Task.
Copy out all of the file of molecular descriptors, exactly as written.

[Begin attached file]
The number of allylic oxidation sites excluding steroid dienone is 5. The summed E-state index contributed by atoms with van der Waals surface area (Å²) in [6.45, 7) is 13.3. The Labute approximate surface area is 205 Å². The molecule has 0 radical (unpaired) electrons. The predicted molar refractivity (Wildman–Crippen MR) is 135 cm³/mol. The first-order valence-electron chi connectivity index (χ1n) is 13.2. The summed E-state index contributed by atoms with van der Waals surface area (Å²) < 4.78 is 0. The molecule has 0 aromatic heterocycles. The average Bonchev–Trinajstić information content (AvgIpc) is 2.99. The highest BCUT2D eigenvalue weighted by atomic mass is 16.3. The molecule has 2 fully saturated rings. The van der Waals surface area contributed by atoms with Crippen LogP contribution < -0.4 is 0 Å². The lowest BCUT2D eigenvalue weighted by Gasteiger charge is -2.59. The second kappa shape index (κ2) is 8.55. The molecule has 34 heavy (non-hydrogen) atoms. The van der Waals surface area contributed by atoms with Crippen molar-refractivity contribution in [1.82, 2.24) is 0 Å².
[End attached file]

The number of allylic oxidation sites excluding steroid dienone is 5. The summed E-state index contributed by atoms with van der Waals surface area (Å²) in [6.45, 7) is 13.3. The Labute approximate surface area is 205 Å². The molecule has 0 radical (unpaired) electrons. The predicted molar refractivity (Wildman–Crippen MR) is 135 cm³/mol. The first-order valence-electron chi connectivity index (χ1n) is 13.2. The summed E-state index contributed by atoms with van der Waals surface area (Å²) < 4.78 is 0. The molecule has 0 aromatic heterocycles. The average Bonchev–Trinajstić information content (AvgIpc) is 2.99. The highest BCUT2D eigenvalue weighted by atomic mass is 16.3. The molecule has 2 fully saturated rings. The van der Waals surface area contributed by atoms with Crippen LogP contribution < -0.4 is 0 Å². The lowest BCUT2D eigenvalue weighted by Gasteiger charge is -2.59. The second kappa shape index (κ2) is 8.55. The molecule has 34 heavy (non-hydrogen) atoms. The van der Waals surface area contributed by atoms with Crippen molar-refractivity contribution in [1.82, 2.24) is 0 Å².